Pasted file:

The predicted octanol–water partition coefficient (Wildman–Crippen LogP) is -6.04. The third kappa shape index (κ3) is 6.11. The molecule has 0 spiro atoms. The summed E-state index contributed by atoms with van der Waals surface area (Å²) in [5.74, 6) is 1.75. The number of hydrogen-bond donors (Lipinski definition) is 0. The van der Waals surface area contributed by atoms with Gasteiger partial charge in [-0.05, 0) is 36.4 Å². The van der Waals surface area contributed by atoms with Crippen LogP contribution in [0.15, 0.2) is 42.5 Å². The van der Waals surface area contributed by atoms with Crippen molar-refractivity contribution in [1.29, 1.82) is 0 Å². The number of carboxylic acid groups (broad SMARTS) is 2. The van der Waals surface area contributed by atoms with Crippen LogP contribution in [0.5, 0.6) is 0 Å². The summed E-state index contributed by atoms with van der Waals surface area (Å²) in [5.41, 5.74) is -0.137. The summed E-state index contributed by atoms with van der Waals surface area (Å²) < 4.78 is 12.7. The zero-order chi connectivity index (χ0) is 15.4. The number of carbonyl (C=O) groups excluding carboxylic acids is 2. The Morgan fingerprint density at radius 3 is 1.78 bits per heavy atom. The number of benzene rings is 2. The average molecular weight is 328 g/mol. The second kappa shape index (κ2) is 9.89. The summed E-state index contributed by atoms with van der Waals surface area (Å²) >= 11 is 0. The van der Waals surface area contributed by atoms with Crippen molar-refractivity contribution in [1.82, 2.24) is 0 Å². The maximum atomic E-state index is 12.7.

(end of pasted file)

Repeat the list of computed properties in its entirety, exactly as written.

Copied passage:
The predicted octanol–water partition coefficient (Wildman–Crippen LogP) is -6.04. The third kappa shape index (κ3) is 6.11. The molecule has 0 spiro atoms. The summed E-state index contributed by atoms with van der Waals surface area (Å²) in [5.74, 6) is 1.75. The number of hydrogen-bond donors (Lipinski definition) is 0. The van der Waals surface area contributed by atoms with Gasteiger partial charge in [-0.05, 0) is 36.4 Å². The van der Waals surface area contributed by atoms with Crippen LogP contribution in [0.15, 0.2) is 42.5 Å². The van der Waals surface area contributed by atoms with Crippen molar-refractivity contribution in [1.29, 1.82) is 0 Å². The number of carboxylic acid groups (broad SMARTS) is 2. The van der Waals surface area contributed by atoms with Crippen LogP contribution in [0.5, 0.6) is 0 Å². The summed E-state index contributed by atoms with van der Waals surface area (Å²) in [5.41, 5.74) is -0.137. The summed E-state index contributed by atoms with van der Waals surface area (Å²) < 4.78 is 12.7. The zero-order chi connectivity index (χ0) is 15.4. The number of carbonyl (C=O) groups excluding carboxylic acids is 2. The Morgan fingerprint density at radius 3 is 1.78 bits per heavy atom. The number of benzene rings is 2. The average molecular weight is 328 g/mol. The second kappa shape index (κ2) is 9.89. The summed E-state index contributed by atoms with van der Waals surface area (Å²) >= 11 is 0. The van der Waals surface area contributed by atoms with Crippen molar-refractivity contribution in [1.82, 2.24) is 0 Å². The maximum atomic E-state index is 12.7.